Who Should Be Running Your Company?

The three systems that can change your company’s future

By: John Lankford

 

succession planningWe all know that hindsight is 20/20. Every executive can easily spot errors or omissions when looking at situations in hindsight. But think about it. Shouldn’t foresight be 20/20 also? In a word, yes, it should be. Imagine the possibilities, and success, if executives used foresight on an ongoing basis in all aspects of their leadership and selection decision-making. Instead it appears to be the opposite with a shortage instead of abundance of top leadership talent.

 

If you attempt to quantify the opportunities, imagine what would be different when your organization masters these three critical systems:

A)     Your hiring system for new managers/leaders

B)     Your system for promoting mangers throughout the ranks of leadership

C)     Your system for developing leaders

Ideally, one should scrutinize potential hiring decisions with an entirely open perspective, exploring every component of your system. Missing important details when making a decision or failing to anticipate the downsides of decisions greatly jeopardizes a company’s bottom line. Jim Collins, in his book “How The Mighty Fall”, says that executives should share the same top priorities:

–       Gross margins

–       Customer loyalty

–       Employee engagement
It does beg the question as to who is executing these priorities in your company. In other words, who is running your company?

If your company is not performing at the level you believe is possible, I suggest you take these three steps.

Step-1: conduct a business MRI on your hiring and selection system for all new management

Step-2: conduct a business MRI on your system for how you promote leaders up the ladder

Step-3: conduct a business MRI on your system for how you develop leadership talent

Are you ready for what you’ll find? Or perhaps the bigger question is, do you even have the courage to analyze these systems? Or, are you too busy?

Today’s executives are busy. And too often they find themselves lacking important information or the funds needed before making those decisions. This leads to making decisions that can often fall into the “why didn’t I see that coming” category. It’s human nature to get overenthusiastic about a new candidate and overlook if they are a truly a great fit for the key responsibilities required. Why don’t more companies make the decision to systematically develop their management team?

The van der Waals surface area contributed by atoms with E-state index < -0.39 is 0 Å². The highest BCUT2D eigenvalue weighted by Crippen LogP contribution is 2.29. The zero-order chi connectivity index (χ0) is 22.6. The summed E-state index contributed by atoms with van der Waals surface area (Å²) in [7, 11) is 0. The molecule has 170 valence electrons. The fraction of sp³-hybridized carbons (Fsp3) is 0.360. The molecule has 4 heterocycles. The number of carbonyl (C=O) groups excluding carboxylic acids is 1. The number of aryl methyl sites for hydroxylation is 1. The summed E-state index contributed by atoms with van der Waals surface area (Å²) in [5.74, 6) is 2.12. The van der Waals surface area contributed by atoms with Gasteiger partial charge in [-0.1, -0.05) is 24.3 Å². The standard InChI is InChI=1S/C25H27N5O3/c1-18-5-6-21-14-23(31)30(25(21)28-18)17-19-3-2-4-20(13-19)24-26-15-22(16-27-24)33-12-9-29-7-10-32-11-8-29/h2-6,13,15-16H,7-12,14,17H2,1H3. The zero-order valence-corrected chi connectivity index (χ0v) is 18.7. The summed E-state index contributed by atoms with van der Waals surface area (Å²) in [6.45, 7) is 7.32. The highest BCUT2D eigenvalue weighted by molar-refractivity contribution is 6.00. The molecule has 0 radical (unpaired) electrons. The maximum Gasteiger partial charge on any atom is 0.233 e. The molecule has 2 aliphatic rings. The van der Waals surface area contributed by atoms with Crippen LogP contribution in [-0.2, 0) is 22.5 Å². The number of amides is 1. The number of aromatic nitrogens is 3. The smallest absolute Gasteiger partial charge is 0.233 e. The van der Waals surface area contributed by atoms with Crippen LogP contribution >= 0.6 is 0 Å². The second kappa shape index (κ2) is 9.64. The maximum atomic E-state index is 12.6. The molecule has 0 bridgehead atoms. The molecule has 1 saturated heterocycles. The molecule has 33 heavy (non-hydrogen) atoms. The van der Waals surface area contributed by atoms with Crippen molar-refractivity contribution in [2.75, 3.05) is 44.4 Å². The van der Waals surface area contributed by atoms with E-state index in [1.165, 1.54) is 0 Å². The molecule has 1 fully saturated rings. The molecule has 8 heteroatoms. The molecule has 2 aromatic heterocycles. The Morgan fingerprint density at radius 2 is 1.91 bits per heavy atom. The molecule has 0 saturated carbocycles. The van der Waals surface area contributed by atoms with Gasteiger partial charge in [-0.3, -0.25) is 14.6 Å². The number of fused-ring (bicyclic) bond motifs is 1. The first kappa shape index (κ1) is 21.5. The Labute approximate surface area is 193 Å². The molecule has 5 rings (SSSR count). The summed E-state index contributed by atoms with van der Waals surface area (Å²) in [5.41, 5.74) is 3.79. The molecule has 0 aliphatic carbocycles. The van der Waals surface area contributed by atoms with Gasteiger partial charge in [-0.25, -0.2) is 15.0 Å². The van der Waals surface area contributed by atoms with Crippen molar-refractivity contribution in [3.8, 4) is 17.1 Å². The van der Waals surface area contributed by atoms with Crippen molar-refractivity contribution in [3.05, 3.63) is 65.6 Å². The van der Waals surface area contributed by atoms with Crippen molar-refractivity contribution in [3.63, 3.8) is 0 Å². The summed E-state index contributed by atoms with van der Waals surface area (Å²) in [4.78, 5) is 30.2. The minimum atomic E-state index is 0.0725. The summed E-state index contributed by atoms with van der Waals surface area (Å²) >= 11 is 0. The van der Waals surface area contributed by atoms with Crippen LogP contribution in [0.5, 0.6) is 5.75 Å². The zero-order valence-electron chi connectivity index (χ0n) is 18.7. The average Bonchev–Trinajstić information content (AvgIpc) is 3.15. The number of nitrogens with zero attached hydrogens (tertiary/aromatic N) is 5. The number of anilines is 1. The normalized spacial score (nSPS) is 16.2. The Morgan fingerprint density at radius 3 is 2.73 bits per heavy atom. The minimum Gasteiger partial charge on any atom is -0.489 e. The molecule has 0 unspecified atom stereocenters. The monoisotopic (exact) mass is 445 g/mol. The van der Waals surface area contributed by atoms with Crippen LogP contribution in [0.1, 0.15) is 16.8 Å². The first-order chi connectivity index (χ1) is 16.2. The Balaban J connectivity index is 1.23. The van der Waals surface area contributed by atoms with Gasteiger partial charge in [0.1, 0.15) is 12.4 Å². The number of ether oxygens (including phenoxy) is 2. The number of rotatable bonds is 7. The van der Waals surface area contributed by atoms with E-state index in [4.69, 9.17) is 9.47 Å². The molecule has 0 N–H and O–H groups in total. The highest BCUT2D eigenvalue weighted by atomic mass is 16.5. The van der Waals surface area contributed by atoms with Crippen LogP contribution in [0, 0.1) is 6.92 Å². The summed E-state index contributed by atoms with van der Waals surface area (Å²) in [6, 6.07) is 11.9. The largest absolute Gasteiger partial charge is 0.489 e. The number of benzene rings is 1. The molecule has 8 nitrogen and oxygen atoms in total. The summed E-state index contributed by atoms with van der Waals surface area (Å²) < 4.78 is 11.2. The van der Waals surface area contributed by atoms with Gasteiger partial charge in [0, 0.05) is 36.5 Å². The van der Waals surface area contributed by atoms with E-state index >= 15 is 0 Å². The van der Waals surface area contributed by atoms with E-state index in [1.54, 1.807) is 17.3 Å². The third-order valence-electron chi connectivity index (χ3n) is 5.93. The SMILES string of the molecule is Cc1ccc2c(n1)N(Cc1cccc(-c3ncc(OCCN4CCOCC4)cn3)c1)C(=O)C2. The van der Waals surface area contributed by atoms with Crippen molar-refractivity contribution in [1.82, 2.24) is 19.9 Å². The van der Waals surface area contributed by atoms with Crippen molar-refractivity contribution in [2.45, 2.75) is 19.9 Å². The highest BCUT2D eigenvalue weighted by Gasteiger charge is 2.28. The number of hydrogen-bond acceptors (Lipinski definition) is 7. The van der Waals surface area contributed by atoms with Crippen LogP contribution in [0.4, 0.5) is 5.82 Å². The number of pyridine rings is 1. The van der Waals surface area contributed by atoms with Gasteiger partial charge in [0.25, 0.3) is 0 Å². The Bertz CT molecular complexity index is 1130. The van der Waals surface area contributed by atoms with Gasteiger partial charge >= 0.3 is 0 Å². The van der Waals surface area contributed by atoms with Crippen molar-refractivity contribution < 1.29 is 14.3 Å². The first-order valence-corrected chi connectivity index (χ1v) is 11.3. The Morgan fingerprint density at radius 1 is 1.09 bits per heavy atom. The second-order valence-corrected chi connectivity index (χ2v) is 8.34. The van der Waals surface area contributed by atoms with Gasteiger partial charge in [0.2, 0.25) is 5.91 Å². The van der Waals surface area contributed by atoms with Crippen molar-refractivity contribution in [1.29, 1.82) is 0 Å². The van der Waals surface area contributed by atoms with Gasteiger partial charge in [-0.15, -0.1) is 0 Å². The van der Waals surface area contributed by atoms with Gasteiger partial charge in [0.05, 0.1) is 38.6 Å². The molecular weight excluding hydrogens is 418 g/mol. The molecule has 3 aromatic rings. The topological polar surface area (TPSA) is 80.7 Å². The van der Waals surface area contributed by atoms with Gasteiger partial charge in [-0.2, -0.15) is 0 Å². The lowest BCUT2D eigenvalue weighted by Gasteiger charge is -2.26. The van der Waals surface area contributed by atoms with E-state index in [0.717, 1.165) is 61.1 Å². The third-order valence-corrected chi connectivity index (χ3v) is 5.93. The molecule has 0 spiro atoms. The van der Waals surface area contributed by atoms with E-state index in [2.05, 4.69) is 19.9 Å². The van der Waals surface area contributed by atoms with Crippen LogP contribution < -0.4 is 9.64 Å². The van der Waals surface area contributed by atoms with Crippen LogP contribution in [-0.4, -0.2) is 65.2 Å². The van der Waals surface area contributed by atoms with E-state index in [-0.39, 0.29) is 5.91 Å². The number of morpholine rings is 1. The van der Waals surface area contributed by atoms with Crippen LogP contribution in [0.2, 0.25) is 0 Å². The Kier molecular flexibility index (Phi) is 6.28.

To better understand the impact of what you will find when you conduct your three MRI’s, let’s first break down your management team. 100% of your entire management team is currently distributed into four types of leaders, most of which are costing you every day. They are:

  1. Rockstars. Just as the name implies, this type of executive delivers fully on the “big three”: Deliver results, lives up to their values, and eagerly develop and inspires others.
  1. Survivors. They deliver results, but are not respected by their employees as they tend to be arrogant and even occasionally mean. Survivor executives tend to stay in position for long periods of time because they do get the job done.
  1. Midwest Nice. As expected, they are extremely nice and live the values, but they often don’t get the job done or at best deliver poor results. These “nice” managers also become blockers.
  1. Chameleons. Just like their namesakes, they tend to be two–faced and change colors as needed. They are nice when in a group – they say the right thing, but can turn on a dime when in one-on-one situations, making them very hard to work for.

Too many organizations have too many of all four types of the above leaders. L Often there is just enough information to instill confidence in the decision making process. If you’re not aware of this, it’s easy to continually make the same mistake. For instance, repeatedly hiring the wrong person for a position. Or not having a system in place for developing leaders internally. What most executives fail to realize is that promoting people past their talent level creates blockers. Blockers solve an immediate need but get bored over time and eventually clog your pipeline by being an average performer and preventing really talented managers from being promoted- continue this approach for ten years and you have put your company’s future at risk.